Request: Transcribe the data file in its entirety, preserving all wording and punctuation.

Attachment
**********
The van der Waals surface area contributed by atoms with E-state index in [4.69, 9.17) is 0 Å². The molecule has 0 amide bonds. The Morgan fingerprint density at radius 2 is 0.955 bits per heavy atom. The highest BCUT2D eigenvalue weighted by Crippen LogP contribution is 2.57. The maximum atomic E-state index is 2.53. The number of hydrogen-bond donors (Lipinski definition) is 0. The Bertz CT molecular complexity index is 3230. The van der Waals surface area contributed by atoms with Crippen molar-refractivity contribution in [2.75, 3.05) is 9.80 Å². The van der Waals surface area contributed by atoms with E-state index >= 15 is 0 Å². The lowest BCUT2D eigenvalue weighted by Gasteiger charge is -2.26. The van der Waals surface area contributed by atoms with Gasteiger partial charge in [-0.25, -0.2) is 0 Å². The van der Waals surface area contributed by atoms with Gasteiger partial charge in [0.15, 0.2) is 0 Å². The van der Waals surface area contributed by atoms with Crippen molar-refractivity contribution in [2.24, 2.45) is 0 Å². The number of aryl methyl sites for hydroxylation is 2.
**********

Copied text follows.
The van der Waals surface area contributed by atoms with E-state index in [4.69, 9.17) is 0 Å². The molecule has 0 amide bonds. The Morgan fingerprint density at radius 2 is 0.955 bits per heavy atom. The highest BCUT2D eigenvalue weighted by Crippen LogP contribution is 2.57. The maximum atomic E-state index is 2.53. The number of hydrogen-bond donors (Lipinski definition) is 0. The Bertz CT molecular complexity index is 3230. The van der Waals surface area contributed by atoms with Crippen molar-refractivity contribution in [2.75, 3.05) is 9.80 Å². The van der Waals surface area contributed by atoms with E-state index >= 15 is 0 Å². The lowest BCUT2D eigenvalue weighted by Gasteiger charge is -2.26. The van der Waals surface area contributed by atoms with Gasteiger partial charge in [-0.25, -0.2) is 0 Å². The van der Waals surface area contributed by atoms with Gasteiger partial charge in [0.15, 0.2) is 0 Å². The van der Waals surface area contributed by atoms with Crippen molar-refractivity contribution in [2.24, 2.45) is 0 Å². The number of aryl methyl sites for hydroxylation is 2.